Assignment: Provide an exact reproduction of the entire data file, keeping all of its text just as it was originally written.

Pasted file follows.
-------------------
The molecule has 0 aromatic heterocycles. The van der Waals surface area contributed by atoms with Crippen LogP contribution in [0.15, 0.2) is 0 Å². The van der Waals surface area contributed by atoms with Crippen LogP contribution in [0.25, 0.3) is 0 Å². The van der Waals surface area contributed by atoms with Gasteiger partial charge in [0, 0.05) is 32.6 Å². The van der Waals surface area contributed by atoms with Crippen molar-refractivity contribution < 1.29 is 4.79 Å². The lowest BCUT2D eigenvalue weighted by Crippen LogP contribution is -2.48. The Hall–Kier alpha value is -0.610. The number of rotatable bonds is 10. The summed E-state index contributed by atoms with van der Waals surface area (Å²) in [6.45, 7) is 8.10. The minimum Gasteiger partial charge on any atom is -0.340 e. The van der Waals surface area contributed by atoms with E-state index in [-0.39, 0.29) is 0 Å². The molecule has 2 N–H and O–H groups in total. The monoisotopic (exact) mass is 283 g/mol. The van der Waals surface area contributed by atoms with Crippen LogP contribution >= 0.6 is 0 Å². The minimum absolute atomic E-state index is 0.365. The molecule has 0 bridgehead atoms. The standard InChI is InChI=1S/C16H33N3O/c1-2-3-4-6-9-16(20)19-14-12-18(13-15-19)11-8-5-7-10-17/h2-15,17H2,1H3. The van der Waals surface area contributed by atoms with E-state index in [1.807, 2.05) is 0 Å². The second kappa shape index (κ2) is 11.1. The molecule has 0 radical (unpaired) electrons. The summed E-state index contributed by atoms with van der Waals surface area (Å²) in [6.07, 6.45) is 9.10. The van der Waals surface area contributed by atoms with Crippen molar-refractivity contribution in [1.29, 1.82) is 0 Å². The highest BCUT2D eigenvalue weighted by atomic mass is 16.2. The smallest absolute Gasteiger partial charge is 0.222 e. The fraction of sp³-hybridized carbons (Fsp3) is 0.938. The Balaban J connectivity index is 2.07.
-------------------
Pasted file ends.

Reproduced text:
The molecule has 0 aromatic heterocycles. The van der Waals surface area contributed by atoms with Crippen LogP contribution in [0.15, 0.2) is 0 Å². The van der Waals surface area contributed by atoms with Crippen LogP contribution in [0.25, 0.3) is 0 Å². The van der Waals surface area contributed by atoms with Gasteiger partial charge in [0, 0.05) is 32.6 Å². The van der Waals surface area contributed by atoms with Crippen molar-refractivity contribution < 1.29 is 4.79 Å². The lowest BCUT2D eigenvalue weighted by Crippen LogP contribution is -2.48. The Hall–Kier alpha value is -0.610. The number of rotatable bonds is 10. The summed E-state index contributed by atoms with van der Waals surface area (Å²) in [6.45, 7) is 8.10. The minimum Gasteiger partial charge on any atom is -0.340 e. The van der Waals surface area contributed by atoms with E-state index in [-0.39, 0.29) is 0 Å². The molecule has 2 N–H and O–H groups in total. The monoisotopic (exact) mass is 283 g/mol. The van der Waals surface area contributed by atoms with Crippen LogP contribution >= 0.6 is 0 Å². The minimum absolute atomic E-state index is 0.365. The molecule has 0 bridgehead atoms. The standard InChI is InChI=1S/C16H33N3O/c1-2-3-4-6-9-16(20)19-14-12-18(13-15-19)11-8-5-7-10-17/h2-15,17H2,1H3. The van der Waals surface area contributed by atoms with E-state index in [1.807, 2.05) is 0 Å². The second kappa shape index (κ2) is 11.1. The molecule has 0 radical (unpaired) electrons. The summed E-state index contributed by atoms with van der Waals surface area (Å²) in [6.07, 6.45) is 9.10. The van der Waals surface area contributed by atoms with Crippen molar-refractivity contribution in [1.29, 1.82) is 0 Å². The highest BCUT2D eigenvalue weighted by atomic mass is 16.2. The smallest absolute Gasteiger partial charge is 0.222 e. The fraction of sp³-hybridized carbons (Fsp3) is 0.938. The Balaban J connectivity index is 2.07.